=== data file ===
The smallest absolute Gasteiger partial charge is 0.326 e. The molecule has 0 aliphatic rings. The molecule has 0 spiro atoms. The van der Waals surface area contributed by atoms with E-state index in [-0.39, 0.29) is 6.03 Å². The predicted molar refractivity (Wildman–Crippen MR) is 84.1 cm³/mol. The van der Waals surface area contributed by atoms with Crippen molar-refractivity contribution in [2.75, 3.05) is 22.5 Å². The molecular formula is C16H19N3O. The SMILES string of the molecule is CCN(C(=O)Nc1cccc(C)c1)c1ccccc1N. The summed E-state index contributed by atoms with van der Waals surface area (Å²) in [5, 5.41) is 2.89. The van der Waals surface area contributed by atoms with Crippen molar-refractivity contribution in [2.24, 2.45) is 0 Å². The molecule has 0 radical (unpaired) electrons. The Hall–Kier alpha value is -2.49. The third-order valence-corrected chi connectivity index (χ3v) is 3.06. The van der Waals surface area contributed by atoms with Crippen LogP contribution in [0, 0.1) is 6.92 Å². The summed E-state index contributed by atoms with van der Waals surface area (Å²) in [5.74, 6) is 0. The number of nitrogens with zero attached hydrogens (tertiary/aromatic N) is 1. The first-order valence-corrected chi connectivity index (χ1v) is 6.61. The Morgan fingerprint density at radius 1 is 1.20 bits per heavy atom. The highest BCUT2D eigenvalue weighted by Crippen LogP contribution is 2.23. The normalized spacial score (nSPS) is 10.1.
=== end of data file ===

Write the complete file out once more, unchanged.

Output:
The smallest absolute Gasteiger partial charge is 0.326 e. The molecule has 0 aliphatic rings. The molecule has 0 spiro atoms. The van der Waals surface area contributed by atoms with E-state index in [-0.39, 0.29) is 6.03 Å². The predicted molar refractivity (Wildman–Crippen MR) is 84.1 cm³/mol. The van der Waals surface area contributed by atoms with Crippen molar-refractivity contribution in [2.75, 3.05) is 22.5 Å². The molecular formula is C16H19N3O. The SMILES string of the molecule is CCN(C(=O)Nc1cccc(C)c1)c1ccccc1N. The summed E-state index contributed by atoms with van der Waals surface area (Å²) in [5, 5.41) is 2.89. The van der Waals surface area contributed by atoms with Crippen molar-refractivity contribution in [2.24, 2.45) is 0 Å². The molecule has 0 radical (unpaired) electrons. The Hall–Kier alpha value is -2.49. The third-order valence-corrected chi connectivity index (χ3v) is 3.06. The van der Waals surface area contributed by atoms with Crippen LogP contribution in [0, 0.1) is 6.92 Å². The summed E-state index contributed by atoms with van der Waals surface area (Å²) in [5.74, 6) is 0. The number of nitrogens with zero attached hydrogens (tertiary/aromatic N) is 1. The first-order valence-corrected chi connectivity index (χ1v) is 6.61. The Morgan fingerprint density at radius 1 is 1.20 bits per heavy atom. The highest BCUT2D eigenvalue weighted by Crippen LogP contribution is 2.23. The normalized spacial score (nSPS) is 10.1.